13 Mar    Regulus is 3 finger-widths to the moon’s lower left in the early evening. Later this evening Regulus moves to the left and then upper left by midnight.

14 Mar    Mercury reaches its greatest elongation,  27.6 degrees west, rising more than an hour before the sun. Regulus is 4 finger-widths above the moon tonight. More than 90 percent of the moon’s surface is illuminated. The only part not shining is the thin sliver facing east. 

USPS Star Calendar for 9-15 February 2 February 2014

Posted by amedalen in February 2014.
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10 Feb    Jupiter is 2 finger-widths to the moon’s upper left tonight. Magnitude 1.9 Alhena is near the moon’s lower right. The moon’s brightness may overwhelm the star, so binoculars will help. Late tonight, Mars and Spica rise side by side, little more than 2 finger-widths apart. At magnitude 0.0, Mars is noticeably brighter than magnitude 1.2 Spica.

11 Feb    The first “star” to appear at dusk is magnitude -2.5 Jupiter, 1 fist-width above the moon high in the east. As the sky darkens, magnitude 1.5 Procyon becomes visible 1 fist-width to the moon’s lower right. Next, Pollux and then Castor emerge 1 fist-width to the moon’s upper left. The equation of time is at minimum for the year, -14.25 minutes. Magnitude -4.6 Venus is at its brightest.

12 Feb    The moon is at apogee, 63.76 Earth-radii (406,000 kilometers) away.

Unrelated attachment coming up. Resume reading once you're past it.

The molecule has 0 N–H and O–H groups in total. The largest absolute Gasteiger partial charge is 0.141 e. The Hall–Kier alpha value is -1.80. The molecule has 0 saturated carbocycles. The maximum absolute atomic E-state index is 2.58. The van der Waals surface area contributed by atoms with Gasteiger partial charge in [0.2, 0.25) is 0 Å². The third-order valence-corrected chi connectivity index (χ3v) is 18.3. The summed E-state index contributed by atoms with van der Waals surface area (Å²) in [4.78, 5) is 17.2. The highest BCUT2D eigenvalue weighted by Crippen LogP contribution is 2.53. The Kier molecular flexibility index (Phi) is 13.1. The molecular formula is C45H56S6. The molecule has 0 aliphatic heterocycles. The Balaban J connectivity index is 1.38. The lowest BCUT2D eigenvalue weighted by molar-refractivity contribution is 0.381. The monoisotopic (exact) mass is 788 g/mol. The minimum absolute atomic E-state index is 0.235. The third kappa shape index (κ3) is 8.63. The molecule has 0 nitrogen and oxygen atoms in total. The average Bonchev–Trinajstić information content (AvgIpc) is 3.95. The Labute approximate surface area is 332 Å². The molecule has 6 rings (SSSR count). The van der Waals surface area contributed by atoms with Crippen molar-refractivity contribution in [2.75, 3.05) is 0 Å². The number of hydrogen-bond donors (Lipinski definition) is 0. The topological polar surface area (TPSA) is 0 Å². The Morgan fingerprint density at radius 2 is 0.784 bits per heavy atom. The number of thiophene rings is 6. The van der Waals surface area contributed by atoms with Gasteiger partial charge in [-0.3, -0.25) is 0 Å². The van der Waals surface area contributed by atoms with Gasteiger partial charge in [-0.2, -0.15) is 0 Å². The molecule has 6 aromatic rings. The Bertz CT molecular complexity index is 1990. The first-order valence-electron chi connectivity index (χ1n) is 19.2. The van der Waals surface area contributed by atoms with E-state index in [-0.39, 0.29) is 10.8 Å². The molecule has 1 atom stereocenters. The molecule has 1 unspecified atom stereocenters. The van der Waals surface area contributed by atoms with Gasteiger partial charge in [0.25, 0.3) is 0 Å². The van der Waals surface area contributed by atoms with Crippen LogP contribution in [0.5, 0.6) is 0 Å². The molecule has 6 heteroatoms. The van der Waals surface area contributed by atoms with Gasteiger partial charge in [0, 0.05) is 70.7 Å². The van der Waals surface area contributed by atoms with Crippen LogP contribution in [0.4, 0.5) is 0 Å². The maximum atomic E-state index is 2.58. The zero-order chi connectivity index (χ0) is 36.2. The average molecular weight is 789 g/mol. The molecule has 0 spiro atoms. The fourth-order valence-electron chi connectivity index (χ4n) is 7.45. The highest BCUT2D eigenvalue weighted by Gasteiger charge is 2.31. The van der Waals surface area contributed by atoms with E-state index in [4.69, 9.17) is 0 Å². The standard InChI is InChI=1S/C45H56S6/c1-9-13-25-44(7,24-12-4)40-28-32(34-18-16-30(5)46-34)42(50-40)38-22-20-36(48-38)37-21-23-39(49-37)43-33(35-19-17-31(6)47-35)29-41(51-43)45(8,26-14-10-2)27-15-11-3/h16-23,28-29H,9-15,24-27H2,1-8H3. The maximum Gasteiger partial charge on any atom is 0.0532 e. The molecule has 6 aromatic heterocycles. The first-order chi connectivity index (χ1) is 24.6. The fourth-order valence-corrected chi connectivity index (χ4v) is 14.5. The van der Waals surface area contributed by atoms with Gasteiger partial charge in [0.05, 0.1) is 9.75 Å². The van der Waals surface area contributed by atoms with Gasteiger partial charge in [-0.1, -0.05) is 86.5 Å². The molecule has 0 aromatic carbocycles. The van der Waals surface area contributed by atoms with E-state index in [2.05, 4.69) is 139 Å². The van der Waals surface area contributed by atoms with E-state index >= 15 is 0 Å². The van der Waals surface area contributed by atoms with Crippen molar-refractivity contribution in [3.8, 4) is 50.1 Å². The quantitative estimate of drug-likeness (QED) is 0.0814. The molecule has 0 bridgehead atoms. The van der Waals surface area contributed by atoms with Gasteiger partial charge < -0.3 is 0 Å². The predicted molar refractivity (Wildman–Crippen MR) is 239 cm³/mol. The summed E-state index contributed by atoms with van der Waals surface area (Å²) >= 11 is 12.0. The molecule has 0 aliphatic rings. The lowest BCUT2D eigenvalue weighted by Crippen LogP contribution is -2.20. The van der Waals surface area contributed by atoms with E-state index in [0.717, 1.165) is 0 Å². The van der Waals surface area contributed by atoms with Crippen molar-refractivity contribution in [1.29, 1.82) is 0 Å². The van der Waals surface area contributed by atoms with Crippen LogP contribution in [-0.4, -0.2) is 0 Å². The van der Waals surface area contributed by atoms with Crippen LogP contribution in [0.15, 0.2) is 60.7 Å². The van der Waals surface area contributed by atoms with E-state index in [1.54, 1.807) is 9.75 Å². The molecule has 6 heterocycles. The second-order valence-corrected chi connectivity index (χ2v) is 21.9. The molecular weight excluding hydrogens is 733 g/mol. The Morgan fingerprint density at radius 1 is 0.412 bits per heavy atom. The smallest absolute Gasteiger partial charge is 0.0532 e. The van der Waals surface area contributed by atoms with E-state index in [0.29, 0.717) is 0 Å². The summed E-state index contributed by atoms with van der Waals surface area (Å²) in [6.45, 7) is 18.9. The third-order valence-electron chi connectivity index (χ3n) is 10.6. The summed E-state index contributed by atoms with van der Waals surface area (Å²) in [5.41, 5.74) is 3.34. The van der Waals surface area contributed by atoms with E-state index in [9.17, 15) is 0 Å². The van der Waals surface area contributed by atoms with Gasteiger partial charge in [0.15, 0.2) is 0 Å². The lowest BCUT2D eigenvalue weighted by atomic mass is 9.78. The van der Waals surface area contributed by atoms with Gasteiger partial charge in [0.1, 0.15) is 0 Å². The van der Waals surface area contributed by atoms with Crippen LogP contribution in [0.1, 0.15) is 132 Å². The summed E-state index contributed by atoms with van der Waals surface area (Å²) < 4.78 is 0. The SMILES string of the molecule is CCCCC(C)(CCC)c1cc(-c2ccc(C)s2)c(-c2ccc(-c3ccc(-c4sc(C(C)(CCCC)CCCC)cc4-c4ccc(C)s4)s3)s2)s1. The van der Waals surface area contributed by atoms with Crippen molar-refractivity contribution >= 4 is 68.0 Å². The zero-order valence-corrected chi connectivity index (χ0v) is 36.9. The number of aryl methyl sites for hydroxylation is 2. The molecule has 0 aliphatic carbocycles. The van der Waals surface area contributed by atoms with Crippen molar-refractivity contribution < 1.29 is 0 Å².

14 Feb    Regulus rises alongside the full moon, and the pair are high in the southeast by midnight with Regulus 2 finger-widths to the moon’s upper left.

15 Feb    The moon rises an hour after sunset. The Big Dipper stands on its handle to the left near the horizon. At inferior conjunction, Mercury passes between the sun and Earth and will soon be visible in the pre-dawn sky.

USPS Star Calendar for 12-18 January 5 January 2014

Posted by amedalen in January 2014.
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13 Jan    Bright lights surround the waxing gibbous moon tonight. The brightest, magnitude –2.7 Jupiter is 1 fist-width to the lower left, magnitude 0.2 Capella is 3 fist-widths to the upper left, magnitude 0.6 Betelgeuse is 1 fist-width to the lower right, and magnitude 1.1 Aldebaran is 2 fist-widths to the upper right.

14 Jan    Only two days from full, the moon stands a little more than 2 finger-widths to Jupiter’s lower right this evening.

15 Jan    Tonight, the moon is 1 fist-width below Jupiter and midway between magnitude 0.5 Procyon, one fist-width to the lower right, and magnitude 1.2 Pollux, the same distance to the upper left.

16 Jan    The moon is at apogee, 63.81 Earth-radii (more than 406,000 kilometers) away.

18 Jan    The moon rises less than two hours after sunset, and magnitude 1.3 Regulus can be found 2 finger-widths to its upper left. Five fist-widths to the left, the Big Dipper stands on its handle just above the horizon.